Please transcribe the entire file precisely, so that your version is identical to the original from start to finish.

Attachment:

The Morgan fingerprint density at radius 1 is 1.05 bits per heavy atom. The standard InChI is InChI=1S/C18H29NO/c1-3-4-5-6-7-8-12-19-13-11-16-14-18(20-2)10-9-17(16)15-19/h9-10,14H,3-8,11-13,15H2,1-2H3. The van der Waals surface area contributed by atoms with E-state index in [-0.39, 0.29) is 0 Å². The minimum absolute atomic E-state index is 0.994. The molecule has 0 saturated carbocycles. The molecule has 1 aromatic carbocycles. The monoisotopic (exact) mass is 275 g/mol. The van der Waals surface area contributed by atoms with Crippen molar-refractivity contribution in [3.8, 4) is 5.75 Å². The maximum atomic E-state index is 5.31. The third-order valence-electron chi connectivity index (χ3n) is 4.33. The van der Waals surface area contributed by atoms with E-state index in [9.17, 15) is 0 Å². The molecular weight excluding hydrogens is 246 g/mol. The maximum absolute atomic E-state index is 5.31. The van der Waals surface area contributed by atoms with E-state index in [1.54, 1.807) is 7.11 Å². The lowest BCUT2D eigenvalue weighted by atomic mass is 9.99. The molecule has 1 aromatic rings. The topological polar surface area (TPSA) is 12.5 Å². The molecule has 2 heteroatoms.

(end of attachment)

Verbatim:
The Morgan fingerprint density at radius 1 is 1.05 bits per heavy atom. The standard InChI is InChI=1S/C18H29NO/c1-3-4-5-6-7-8-12-19-13-11-16-14-18(20-2)10-9-17(16)15-19/h9-10,14H,3-8,11-13,15H2,1-2H3. The van der Waals surface area contributed by atoms with E-state index in [-0.39, 0.29) is 0 Å². The minimum absolute atomic E-state index is 0.994. The molecule has 0 saturated carbocycles. The molecule has 1 aromatic carbocycles. The monoisotopic (exact) mass is 275 g/mol. The van der Waals surface area contributed by atoms with Crippen molar-refractivity contribution in [3.8, 4) is 5.75 Å². The maximum atomic E-state index is 5.31. The third-order valence-electron chi connectivity index (χ3n) is 4.33. The van der Waals surface area contributed by atoms with E-state index in [9.17, 15) is 0 Å². The molecular weight excluding hydrogens is 246 g/mol. The maximum absolute atomic E-state index is 5.31. The van der Waals surface area contributed by atoms with E-state index in [1.54, 1.807) is 7.11 Å². The lowest BCUT2D eigenvalue weighted by atomic mass is 9.99. The molecule has 1 aromatic rings. The topological polar surface area (TPSA) is 12.5 Å². The molecule has 2 heteroatoms.